November 22, 2011

Regulator Watch: The new Teachers Act

Administrative Law
Inquiry and Investigations
Professional Regulation
Registration and Fitness

The new Teachers Act that will dissolve the BC College of Teachers and replace it with the BC Teachers’ Council has now received Royal Assent. The majority of the new Act will not come into effect, however, until the Lieutenant Governor in Council issues Regulations triggering its commencement.

Under the new regime, key changes will include the Registrar’s position being replaced with a Cabinet-appointed Commissioner that Minister Abbott has said will be someone with substantial expertise in administrative law.

The Council will consist of 15 members, three to be nominated by the BC Teachers’ Federation, five to be elected to represent different areas of the Province, and seven to be appointed by the Minister of Education. This will still leave a slight majority of teachers on Council. Furthermore, Council appointments under the new Act will require consultations with prescribed persons and organizations. The Legislature’s debates suggest that these organizations will include the BC School Trustees Association, the BC Principals and Vice Principals Association, the Independent Schools Association of BC and the BC Confederation of Parent Advisory Councils, among others.

Under the new Act, the director of certification can rescind a teacher’s certificate if new information comes to light that was not disclosed to the director prior to the issuance of a certificate, and which the director considers could have affected the decision to issue the certificate. The certificate holder may provide written submissions during this process for the director to consider, but there is no option for a hearing on this decision to rescind until it is further appealed to the commissioner under the Act, in which case the Commissioner must either dismiss the appeal after a preliminary review, or refer the appeal to a panel for a hearing.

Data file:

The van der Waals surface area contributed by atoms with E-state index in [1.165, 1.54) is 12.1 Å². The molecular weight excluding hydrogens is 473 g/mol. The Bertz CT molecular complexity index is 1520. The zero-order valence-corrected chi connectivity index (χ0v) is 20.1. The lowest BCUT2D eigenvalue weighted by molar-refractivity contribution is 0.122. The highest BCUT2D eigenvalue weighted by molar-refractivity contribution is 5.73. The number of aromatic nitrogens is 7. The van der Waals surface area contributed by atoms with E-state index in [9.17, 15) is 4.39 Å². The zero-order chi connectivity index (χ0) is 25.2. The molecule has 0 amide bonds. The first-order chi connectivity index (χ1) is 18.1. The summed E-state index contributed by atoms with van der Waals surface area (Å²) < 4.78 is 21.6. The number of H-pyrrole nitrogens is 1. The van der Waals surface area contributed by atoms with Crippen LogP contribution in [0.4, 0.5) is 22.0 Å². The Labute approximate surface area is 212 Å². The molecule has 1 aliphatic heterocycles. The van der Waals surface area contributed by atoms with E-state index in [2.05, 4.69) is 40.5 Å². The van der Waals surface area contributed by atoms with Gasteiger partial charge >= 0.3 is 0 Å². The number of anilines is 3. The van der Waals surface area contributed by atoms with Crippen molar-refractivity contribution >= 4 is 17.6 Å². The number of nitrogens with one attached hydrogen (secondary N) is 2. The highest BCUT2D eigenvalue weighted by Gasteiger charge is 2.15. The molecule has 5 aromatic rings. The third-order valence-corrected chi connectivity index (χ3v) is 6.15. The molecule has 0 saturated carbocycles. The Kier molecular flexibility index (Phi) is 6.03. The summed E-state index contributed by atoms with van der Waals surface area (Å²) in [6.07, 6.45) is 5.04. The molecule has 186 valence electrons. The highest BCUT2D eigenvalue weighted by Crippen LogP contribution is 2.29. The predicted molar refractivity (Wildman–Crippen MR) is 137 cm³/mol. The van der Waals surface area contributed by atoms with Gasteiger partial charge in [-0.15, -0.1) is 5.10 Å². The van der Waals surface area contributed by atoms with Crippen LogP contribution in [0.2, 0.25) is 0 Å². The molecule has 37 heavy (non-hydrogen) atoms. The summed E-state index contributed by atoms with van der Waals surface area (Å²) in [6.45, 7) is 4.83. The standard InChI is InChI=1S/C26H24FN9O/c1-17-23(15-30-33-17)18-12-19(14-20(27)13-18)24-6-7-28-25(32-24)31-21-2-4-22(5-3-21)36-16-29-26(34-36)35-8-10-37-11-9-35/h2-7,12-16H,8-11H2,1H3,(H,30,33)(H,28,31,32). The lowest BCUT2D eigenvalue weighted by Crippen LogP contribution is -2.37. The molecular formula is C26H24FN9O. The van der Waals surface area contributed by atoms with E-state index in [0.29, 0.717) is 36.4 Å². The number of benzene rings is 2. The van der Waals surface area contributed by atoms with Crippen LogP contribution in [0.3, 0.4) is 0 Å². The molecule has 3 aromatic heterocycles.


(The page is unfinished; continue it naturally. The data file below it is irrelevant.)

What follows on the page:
Oral disciplinary hearings under the new legislation must be open to the public, with the caveat that the panel will retain certain discretion to close parts of a hearing when the interests of a person or the public interest weigh in favour of such partial non-disclosure.

The Teachers Act is not yet available on, but the version introduced for First Reading (and later enacted) can be found on BC’s legislative website here.